Last week, internet advertising news site eMarketer shared what bodes well for Snapchat parent Snap Inc (NYSE:SNAP), and could be alarming for Facebook Inc (NASDAQ:FB) shareholders. That is, teens are less and less interested in Facebook, preferring to use Snapchat and Instagram to communicate with their peers. FB stock lost almost 2% in the following days.
However, it’s not news that spells doom for FB stock, if for no other reason than Instagram is owned by the aforementioned Facebook — CEO Mark Zuckerberg has successfully cast a net that’s caught the teen segment of the internet market, too.
Still, if teens (and tweens, and some millennials to boot) are becoming increasingly comfortable with Snapchat, might Facebook be foregoing a key revenue opportunity?
Probably not. See, while teens account for a decent-sized portion of internet users, they don’t directly account for a proportional amount of e-commerce business up for grabs.
Teens Choose Snapchat, Instagram
Here’s the data, according to eMarketer: After losing 1.2% of 12 to 17-year-old monthly active users (MAUs) last year, Facebook is on pace to lose 3.4% of that group’s MAUs this year. Worse, the kids in that group who are still regular users are spending less time on Facebook than they have in the past. Indeed, eMarketer expects Snapchat to boast more users in the 12-17 age group as well as in the 18-24 year old group before the year is over.
And here’s how eMarketer analyst Oscar Orozco explains the shift:
“We see teens and tweens migrating to Snapchat and Instagram. Both platforms have found success with this demographic since they are more aligned with how they communicate – that is, using visual content. Outside of those who have already left, teens and tweens remaining on Facebook seem to be less engaged – logging in less frequently and spending less time on the platform.”
FB stock holders take (lots of) solace in the fact that almost everything Snapchat has done to make its app stickier, Zuckerberg has copied and applied to Instagram to make it the more compelling choice of the two.
That’s not even the part of the shift that should ease Facebook investors’ minds though.
It’s All About Spending Capacity
To be fair, teens and millenials are more apt to spend their money on digital downloads like music and apps, playing right into Snapchat’s hand.
They’re not shelling out money online hand-over-fist, though.
A recent look at teen’s spending habits determined that 75% of teenagers would rather have a new pair of shoes than download 50 songs. And, not surprisingly in light of the prioritization of shoes, teens spend the bulk of their personal, disposable income on clothing and food.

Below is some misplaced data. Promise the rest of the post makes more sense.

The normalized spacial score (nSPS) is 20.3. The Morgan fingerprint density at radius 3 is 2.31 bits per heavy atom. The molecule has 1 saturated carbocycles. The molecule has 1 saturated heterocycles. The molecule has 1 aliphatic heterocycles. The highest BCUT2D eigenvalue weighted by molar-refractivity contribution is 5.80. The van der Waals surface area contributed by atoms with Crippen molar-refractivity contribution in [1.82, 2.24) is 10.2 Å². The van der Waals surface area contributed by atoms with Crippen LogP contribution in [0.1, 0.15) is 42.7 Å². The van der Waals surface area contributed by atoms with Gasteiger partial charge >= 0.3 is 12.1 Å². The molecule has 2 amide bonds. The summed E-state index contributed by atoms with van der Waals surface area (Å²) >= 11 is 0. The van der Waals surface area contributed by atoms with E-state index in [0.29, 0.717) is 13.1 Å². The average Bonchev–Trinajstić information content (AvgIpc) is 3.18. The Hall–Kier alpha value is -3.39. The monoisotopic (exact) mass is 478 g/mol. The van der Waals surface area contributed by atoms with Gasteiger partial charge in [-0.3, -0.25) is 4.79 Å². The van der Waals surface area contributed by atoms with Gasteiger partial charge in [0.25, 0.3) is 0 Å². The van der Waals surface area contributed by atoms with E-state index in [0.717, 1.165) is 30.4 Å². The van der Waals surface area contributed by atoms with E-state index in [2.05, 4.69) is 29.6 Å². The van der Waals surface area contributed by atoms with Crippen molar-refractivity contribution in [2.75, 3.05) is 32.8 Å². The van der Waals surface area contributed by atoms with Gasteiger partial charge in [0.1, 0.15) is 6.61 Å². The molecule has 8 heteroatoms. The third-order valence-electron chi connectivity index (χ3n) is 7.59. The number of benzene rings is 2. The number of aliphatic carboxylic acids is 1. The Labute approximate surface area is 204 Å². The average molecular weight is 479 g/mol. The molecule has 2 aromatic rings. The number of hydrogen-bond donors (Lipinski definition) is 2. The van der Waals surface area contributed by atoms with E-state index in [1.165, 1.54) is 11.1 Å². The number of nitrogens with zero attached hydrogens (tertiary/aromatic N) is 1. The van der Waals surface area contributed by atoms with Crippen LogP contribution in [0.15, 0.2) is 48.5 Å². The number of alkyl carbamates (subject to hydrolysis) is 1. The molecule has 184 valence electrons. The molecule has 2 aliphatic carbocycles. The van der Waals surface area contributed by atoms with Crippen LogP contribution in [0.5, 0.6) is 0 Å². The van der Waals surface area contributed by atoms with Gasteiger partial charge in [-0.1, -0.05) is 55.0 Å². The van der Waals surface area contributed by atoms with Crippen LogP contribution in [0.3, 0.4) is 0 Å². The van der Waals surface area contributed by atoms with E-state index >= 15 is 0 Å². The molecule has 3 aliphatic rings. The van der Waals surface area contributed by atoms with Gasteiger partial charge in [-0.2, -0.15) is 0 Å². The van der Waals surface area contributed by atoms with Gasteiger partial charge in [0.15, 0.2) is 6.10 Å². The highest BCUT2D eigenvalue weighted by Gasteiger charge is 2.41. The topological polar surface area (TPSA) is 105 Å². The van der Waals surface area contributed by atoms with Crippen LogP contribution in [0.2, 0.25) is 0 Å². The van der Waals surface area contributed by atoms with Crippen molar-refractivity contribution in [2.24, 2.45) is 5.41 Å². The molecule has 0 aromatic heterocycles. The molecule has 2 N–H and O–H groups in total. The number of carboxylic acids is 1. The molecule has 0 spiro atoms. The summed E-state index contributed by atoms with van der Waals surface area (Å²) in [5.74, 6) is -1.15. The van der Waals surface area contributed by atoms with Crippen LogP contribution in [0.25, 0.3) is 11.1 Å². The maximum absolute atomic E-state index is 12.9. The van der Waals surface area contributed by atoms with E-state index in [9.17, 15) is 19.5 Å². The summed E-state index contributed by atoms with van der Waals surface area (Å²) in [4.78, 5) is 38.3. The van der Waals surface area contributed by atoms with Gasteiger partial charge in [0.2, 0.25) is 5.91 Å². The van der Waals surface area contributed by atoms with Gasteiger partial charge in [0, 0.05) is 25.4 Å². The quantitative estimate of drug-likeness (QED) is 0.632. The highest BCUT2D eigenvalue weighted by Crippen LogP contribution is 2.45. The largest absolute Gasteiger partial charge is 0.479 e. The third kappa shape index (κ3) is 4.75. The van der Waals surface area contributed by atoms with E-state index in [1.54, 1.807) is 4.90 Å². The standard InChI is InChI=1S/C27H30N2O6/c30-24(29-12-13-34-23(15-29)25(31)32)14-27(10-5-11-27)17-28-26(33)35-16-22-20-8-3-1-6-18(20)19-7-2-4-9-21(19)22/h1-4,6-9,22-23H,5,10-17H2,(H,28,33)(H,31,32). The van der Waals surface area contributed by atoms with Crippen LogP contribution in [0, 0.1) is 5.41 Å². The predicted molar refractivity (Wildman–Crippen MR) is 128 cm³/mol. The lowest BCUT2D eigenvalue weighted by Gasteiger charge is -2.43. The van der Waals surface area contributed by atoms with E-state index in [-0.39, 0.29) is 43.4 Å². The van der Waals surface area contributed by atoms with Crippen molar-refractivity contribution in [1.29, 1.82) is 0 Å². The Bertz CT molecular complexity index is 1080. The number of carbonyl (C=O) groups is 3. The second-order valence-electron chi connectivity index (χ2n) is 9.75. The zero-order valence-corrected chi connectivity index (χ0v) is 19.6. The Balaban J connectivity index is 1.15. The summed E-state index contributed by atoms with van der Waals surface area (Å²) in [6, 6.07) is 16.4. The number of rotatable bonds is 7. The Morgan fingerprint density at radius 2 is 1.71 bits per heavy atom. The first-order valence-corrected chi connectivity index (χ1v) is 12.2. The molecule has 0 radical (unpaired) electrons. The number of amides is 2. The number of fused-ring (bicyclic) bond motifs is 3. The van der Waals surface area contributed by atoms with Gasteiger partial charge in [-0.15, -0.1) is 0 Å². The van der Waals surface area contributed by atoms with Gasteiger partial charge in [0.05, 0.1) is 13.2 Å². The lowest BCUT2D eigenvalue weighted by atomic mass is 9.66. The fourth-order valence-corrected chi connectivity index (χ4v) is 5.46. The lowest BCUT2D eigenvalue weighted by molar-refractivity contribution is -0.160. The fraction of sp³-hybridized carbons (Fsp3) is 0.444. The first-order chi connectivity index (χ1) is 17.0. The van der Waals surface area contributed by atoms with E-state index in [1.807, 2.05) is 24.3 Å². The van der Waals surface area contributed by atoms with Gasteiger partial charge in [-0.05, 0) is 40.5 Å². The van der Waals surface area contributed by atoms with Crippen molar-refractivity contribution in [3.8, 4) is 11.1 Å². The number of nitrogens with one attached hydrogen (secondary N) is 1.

Granted, they’re still a respectable demographic, with the average 13-year old earning roughly $2,700 per year, while the average 16-year-old brings home just under $5000. In terms of total spending power though, adults still simply have considerably more, leaving too many teen-oriented retailers and e-commerce players fighting for what amount to too few scraps. As it turns out, most of the money spent on and for teens is spent by their parents, who respond to different ads for different reasons.
That’s not to suggest those advertisers taking aim at the more affluent 25+ crowd aren’t also butting heads with one another. But, with the 25-55 crowd not only being bigger but also far more able to spend online and offline — the average household income in the U.S. is just under $56,000 per year — which leaves behind more disposable income than the average teen has. Facebook is simply catering to a market that bears much more fruit.
The proof of the pudding: The amount of money Facebook collects for each click on a teen-targeted ad is the lowest among all of its age groups it counts as users.
As far as Zuckerberg is concerned, Snapchat can have ’em.
Bottom Line for FB Stock
That’s not to suggest Facebook is infallible. At some point those kids currently between the ages of 12 and 24 will be the young adults between the ages of 25 and 35, earning more, and looking to spend a sizable chunk of their disposable income at the venue that best attracted their attention. Though Instagram is beating Snapchat at its own game, it’s still struggling like Snapchat is to monetize all that traffic.
With years ahead to figure out how to migrate users from the less-potent Instagram to a more fruitful Facebook platform though (a platform Snapchat clearly doesn’t have), there’s not a reason to worry. Facebook has time and deep pockets. Snapchat doesn’t.
In other words, of all the reasons to worry about FB stock, this isn’t one of them.
As of this writing, James Brumley did not hold a position in any of the aforementioned securities. You can follow him on Twitter at @jbrumley.